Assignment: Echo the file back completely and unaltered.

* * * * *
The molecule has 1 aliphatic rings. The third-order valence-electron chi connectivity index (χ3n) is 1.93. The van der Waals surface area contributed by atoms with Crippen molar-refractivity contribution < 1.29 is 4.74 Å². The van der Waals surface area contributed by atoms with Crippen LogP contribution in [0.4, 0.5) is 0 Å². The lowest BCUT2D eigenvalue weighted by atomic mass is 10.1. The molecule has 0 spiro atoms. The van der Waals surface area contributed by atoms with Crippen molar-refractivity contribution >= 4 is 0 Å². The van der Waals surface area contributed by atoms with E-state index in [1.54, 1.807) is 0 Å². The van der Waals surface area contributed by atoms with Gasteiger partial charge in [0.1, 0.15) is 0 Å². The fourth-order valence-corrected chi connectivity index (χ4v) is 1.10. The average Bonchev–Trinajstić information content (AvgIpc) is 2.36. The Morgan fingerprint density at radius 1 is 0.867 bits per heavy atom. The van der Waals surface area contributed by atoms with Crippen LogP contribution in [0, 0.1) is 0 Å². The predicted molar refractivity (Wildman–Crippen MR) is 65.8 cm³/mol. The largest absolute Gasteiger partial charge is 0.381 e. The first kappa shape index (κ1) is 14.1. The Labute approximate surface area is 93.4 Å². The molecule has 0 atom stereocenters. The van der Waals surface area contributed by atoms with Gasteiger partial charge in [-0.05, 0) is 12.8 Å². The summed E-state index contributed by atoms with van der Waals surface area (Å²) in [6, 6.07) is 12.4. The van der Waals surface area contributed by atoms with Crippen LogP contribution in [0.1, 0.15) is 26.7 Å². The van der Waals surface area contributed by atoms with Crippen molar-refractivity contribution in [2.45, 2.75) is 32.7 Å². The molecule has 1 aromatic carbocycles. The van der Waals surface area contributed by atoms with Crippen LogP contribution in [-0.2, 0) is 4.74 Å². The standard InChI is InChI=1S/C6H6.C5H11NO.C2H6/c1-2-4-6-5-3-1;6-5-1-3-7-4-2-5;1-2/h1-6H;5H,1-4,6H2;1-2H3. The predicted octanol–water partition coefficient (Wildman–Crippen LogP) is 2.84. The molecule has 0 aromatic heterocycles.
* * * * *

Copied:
The molecule has 1 aliphatic rings. The third-order valence-electron chi connectivity index (χ3n) is 1.93. The van der Waals surface area contributed by atoms with Crippen molar-refractivity contribution < 1.29 is 4.74 Å². The van der Waals surface area contributed by atoms with Crippen LogP contribution in [0.4, 0.5) is 0 Å². The lowest BCUT2D eigenvalue weighted by atomic mass is 10.1. The molecule has 0 spiro atoms. The van der Waals surface area contributed by atoms with Crippen molar-refractivity contribution >= 4 is 0 Å². The van der Waals surface area contributed by atoms with E-state index in [1.54, 1.807) is 0 Å². The van der Waals surface area contributed by atoms with Gasteiger partial charge in [0.1, 0.15) is 0 Å². The fourth-order valence-corrected chi connectivity index (χ4v) is 1.10. The average Bonchev–Trinajstić information content (AvgIpc) is 2.36. The Morgan fingerprint density at radius 1 is 0.867 bits per heavy atom. The van der Waals surface area contributed by atoms with Crippen LogP contribution in [0, 0.1) is 0 Å². The predicted molar refractivity (Wildman–Crippen MR) is 65.8 cm³/mol. The largest absolute Gasteiger partial charge is 0.381 e. The first kappa shape index (κ1) is 14.1. The Labute approximate surface area is 93.4 Å². The molecule has 0 atom stereocenters. The van der Waals surface area contributed by atoms with Gasteiger partial charge in [-0.05, 0) is 12.8 Å². The summed E-state index contributed by atoms with van der Waals surface area (Å²) in [6, 6.07) is 12.4. The van der Waals surface area contributed by atoms with Crippen LogP contribution in [0.1, 0.15) is 26.7 Å². The van der Waals surface area contributed by atoms with Crippen molar-refractivity contribution in [2.45, 2.75) is 32.7 Å². The molecule has 1 aromatic carbocycles. The van der Waals surface area contributed by atoms with Crippen LogP contribution in [-0.2, 0) is 4.74 Å². The standard InChI is InChI=1S/C6H6.C5H11NO.C2H6/c1-2-4-6-5-3-1;6-5-1-3-7-4-2-5;1-2/h1-6H;5H,1-4,6H2;1-2H3. The predicted octanol–water partition coefficient (Wildman–Crippen LogP) is 2.84. The molecule has 0 aromatic heterocycles.